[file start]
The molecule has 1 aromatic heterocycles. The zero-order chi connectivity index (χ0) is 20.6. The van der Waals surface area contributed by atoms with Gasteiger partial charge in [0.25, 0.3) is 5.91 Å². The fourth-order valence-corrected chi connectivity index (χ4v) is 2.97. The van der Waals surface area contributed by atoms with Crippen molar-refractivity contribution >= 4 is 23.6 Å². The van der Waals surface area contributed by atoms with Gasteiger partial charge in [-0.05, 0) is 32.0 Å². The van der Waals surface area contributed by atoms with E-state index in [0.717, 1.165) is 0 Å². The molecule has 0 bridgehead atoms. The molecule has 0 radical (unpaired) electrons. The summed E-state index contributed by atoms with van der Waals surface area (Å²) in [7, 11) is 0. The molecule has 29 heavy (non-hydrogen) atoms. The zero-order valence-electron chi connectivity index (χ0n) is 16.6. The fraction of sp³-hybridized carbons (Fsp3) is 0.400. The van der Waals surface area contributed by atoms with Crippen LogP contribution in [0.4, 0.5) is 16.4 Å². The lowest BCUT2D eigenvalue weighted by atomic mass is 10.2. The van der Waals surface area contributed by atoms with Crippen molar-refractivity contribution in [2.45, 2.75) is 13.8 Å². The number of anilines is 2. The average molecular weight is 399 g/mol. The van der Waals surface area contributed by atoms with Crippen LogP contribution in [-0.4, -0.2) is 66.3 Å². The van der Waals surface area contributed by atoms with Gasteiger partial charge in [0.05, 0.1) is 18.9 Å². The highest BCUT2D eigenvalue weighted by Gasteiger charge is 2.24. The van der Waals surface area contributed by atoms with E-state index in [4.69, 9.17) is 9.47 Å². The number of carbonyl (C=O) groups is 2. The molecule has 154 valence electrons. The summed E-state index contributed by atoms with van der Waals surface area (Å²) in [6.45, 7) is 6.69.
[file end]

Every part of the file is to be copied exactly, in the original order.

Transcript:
The molecule has 1 aromatic heterocycles. The zero-order chi connectivity index (χ0) is 20.6. The van der Waals surface area contributed by atoms with Gasteiger partial charge in [0.25, 0.3) is 5.91 Å². The fourth-order valence-corrected chi connectivity index (χ4v) is 2.97. The van der Waals surface area contributed by atoms with Crippen molar-refractivity contribution >= 4 is 23.6 Å². The van der Waals surface area contributed by atoms with Gasteiger partial charge in [-0.05, 0) is 32.0 Å². The van der Waals surface area contributed by atoms with E-state index in [0.717, 1.165) is 0 Å². The molecule has 0 bridgehead atoms. The molecule has 0 radical (unpaired) electrons. The summed E-state index contributed by atoms with van der Waals surface area (Å²) in [7, 11) is 0. The molecule has 29 heavy (non-hydrogen) atoms. The zero-order valence-electron chi connectivity index (χ0n) is 16.6. The fraction of sp³-hybridized carbons (Fsp3) is 0.400. The van der Waals surface area contributed by atoms with Crippen LogP contribution in [0.4, 0.5) is 16.4 Å². The lowest BCUT2D eigenvalue weighted by atomic mass is 10.2. The van der Waals surface area contributed by atoms with Crippen molar-refractivity contribution in [2.45, 2.75) is 13.8 Å². The number of anilines is 2. The average molecular weight is 399 g/mol. The van der Waals surface area contributed by atoms with Crippen LogP contribution in [-0.4, -0.2) is 66.3 Å². The van der Waals surface area contributed by atoms with Gasteiger partial charge in [0.05, 0.1) is 18.9 Å². The highest BCUT2D eigenvalue weighted by Gasteiger charge is 2.24. The van der Waals surface area contributed by atoms with E-state index in [4.69, 9.17) is 9.47 Å². The number of carbonyl (C=O) groups is 2. The molecule has 154 valence electrons. The summed E-state index contributed by atoms with van der Waals surface area (Å²) in [6.45, 7) is 6.69.